In nowhere was the essence of such concept as Trans-African exchange felt than in Addis Ababa, which also happens to be the headquarters of the Africa Union and has been so since the time of OAU (Organisation of Africa Unity). Coupled with the history of Ethiopia as the only non-colonised country in Africa, therefore equipped with a strong sense of African-ness, one might be pushed to assume that they would be experts on matters that relates to Trans-African exchanges. But it is indeed the contrary. In as much as they are very hospitable and of calm temperament, their sense of independence has naturally lead to some sought of isolation from the rest of the continent – that kind of isolation that one can readily experience in places like Sao
Tome.

Therefore while we were in Ethiopia, we realized that our presence was not of a common place as one might be tempted to think, but something that the Ethiopians were just beginning to open themselves to, namely: that hunger to share and exchange with people from other parts of the continent. This hunger coming from the Ethiopians was what made our visit more significant than we had ever imagined. It was readily felt in all nooks and cranny, from the photographers who worked with us to the journalists who reported the project. They were practically confessing “ this project aimed at the integration of Africa is the first of its kind for us”. Not that these ideas have not been over-flogged on various platforms both inside and outside the continent, but to them it was the first time they experienced it is such practical and tangible form as traveling by road from the West to East of Africa just to prove a point on Africa Unity.

Besides Aida Muluneh, the director of the Museum of Modern Arts Addis Ababa, who played the host for the project and  grand presentation, there was also the Ambassador of Nigeria to Ethiopia, His Excellency Paul Lolo whose high regard for the project was a staunch prove of the point made above. I will also mention the enthusiasm with which the former Ethiopian Minister of tourism Mr. Ato Hapte Sellasie received us and the project; but also the crowd that showed up for the presentation at the Museum.

The whole idea of the 2011 road trip was to make Addis Ababa the apex of the journey. But little did we know that, this would come to be as a natural consequence and not as a premeditated strategy of the project. Ethiopia may have been the headquarters of OAU since 1963 and that of AU since 2002, but it was glaring that the majority of Ethiopians were yet to understand what that really implies. OAU and AU have only been evident behind close doors of Conference structures and occasionally jam-packed hotels as a result of visiting political delegates, but it has never penetrated the sensibilities of the average Ethiopian.  It is only beginning now, through practical and tangible projects such as the Invisible Borders Trans-African Photography project and the Addis Ababa Photo Festival . Projects heralded by ordinary citizens of Africa who believe that by using themselves as the proverbial guinea pig, others of their generation and reality might be inspired to walk the walk towards Africa Unity.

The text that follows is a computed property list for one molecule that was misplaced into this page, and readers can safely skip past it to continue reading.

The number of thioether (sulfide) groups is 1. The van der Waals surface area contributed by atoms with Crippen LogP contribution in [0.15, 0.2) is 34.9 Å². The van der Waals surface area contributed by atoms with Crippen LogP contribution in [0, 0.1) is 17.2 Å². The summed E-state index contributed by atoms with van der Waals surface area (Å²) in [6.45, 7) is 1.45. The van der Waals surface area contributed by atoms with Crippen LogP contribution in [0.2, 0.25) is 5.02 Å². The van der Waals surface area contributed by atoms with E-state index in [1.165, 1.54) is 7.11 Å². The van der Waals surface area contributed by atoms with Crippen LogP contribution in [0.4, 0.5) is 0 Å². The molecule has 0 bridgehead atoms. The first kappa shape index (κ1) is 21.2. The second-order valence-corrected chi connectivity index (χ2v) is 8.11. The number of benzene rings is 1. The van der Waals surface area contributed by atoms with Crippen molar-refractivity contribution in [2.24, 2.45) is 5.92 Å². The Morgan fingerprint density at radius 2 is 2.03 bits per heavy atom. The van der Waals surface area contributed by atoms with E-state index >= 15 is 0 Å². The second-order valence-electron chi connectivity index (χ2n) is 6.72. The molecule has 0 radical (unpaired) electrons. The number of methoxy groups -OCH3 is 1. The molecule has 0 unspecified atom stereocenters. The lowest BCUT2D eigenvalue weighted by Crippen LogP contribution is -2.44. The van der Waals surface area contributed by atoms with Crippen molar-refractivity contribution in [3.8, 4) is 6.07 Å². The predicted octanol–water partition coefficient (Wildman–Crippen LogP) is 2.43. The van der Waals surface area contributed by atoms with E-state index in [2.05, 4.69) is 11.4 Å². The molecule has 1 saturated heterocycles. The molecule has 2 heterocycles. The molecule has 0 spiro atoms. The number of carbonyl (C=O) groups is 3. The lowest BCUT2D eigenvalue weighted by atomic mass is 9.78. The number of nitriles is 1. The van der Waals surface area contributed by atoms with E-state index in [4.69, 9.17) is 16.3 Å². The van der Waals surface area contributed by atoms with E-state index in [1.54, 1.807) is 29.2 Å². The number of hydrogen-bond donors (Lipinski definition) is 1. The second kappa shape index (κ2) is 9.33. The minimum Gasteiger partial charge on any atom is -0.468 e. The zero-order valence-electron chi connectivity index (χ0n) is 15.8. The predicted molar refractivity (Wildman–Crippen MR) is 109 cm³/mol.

The Cunningham Street Meeting, Piassa- Addis Ababa by Emeka Okereke

It will be pretentious to insist that a bunch of artists traveling every year by road will bring about the big change so needed as urgent as things are.  But we set out on this journey bearing in mind that our aim is to inspire others of our generation and predicaments to join the cause.  To adopt the words of Kemi Akin-Nibosun, one of the participants of the 2011 edition: “let us be the catalyst and let Africa be our canvas” for which we paint the story that will eventually become our history. To take that further, I will add: “let us use the space and let the space use us”.  In this light we are convinced that the Invisible Borders project and the concept it propagates is a landmark by which we can behold that long-awaited era of a new Africa free from self-destruction and destruction  enforced by external entities.